• Tok says:

            It’s 20mb total, not per collection. So if you’re not johnny-on-the-spot with FTPing your data off the server regularly and backing it up somewhere safe, it can get deleted for good.

            My point is that sloppy data backup techniques do not equal academic fraud.

    • 23l33t says:

      I honestly just wanted to hear some other opinions. No vendetta against the White group here.

  • stop says:

    For a while I thought it was a dumb mistake, and I (personally) still don’t think anyone in the White lab intended fraud. However, in discussing this with lab-mates, someone asked me how many peaks I’ve digitally removed from my spectra… the answer: none. Its a form of manipulation of data, one that isn’t accepted in the community (it would be another story if this type of “NMR cleanup” was acceptable).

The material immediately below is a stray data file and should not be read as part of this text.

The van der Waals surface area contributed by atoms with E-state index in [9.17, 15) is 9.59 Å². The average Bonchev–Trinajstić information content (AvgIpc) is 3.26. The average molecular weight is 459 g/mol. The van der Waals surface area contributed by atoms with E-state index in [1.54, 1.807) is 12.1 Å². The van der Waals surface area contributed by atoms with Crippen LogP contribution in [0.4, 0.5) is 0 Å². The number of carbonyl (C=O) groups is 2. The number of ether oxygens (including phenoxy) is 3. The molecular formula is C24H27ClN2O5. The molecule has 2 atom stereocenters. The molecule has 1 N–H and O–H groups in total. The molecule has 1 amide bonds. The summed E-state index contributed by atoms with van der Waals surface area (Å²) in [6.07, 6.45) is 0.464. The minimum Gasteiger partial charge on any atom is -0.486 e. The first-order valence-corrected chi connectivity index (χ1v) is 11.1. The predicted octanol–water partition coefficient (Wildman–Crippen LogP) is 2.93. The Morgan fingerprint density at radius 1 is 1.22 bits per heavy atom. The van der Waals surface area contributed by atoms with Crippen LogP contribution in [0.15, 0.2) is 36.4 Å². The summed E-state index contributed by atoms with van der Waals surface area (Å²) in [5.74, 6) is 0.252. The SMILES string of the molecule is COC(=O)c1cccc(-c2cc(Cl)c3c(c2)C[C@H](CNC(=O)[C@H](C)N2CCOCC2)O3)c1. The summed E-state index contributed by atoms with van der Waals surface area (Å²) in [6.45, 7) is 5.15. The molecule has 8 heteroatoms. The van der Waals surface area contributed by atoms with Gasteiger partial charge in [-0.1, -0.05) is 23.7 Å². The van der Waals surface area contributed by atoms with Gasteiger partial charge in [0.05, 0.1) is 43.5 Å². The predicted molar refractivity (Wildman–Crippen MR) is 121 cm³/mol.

The point is, it appears that in addition to pencil/pen marks, some of the “noise” was removed, and perhaps even some peaks that should be there (like chantal points out).

    Ethically speaking, even if the important data isn’t altered, it calls the whole paper in to question. It appears to me that it was rushed in the White lab, and not rigorously checked by reviewers.

    • The Next Phil McGroin says:

      And”stop” how many Science papers have you been first author on?

      Talk about much ado about nothing? The white-outs appear to block out annotations, but not actual spectra. How could anyone rationally draw the conclusion from a few white splotches on a couple of spectra that FRAUD has been committed. It is a statement on the state of our field that “pg 70 of the SI has a white splotch on it” constitutes an accusation of scientific malpractice. We are really out for our colleagues blood, huh!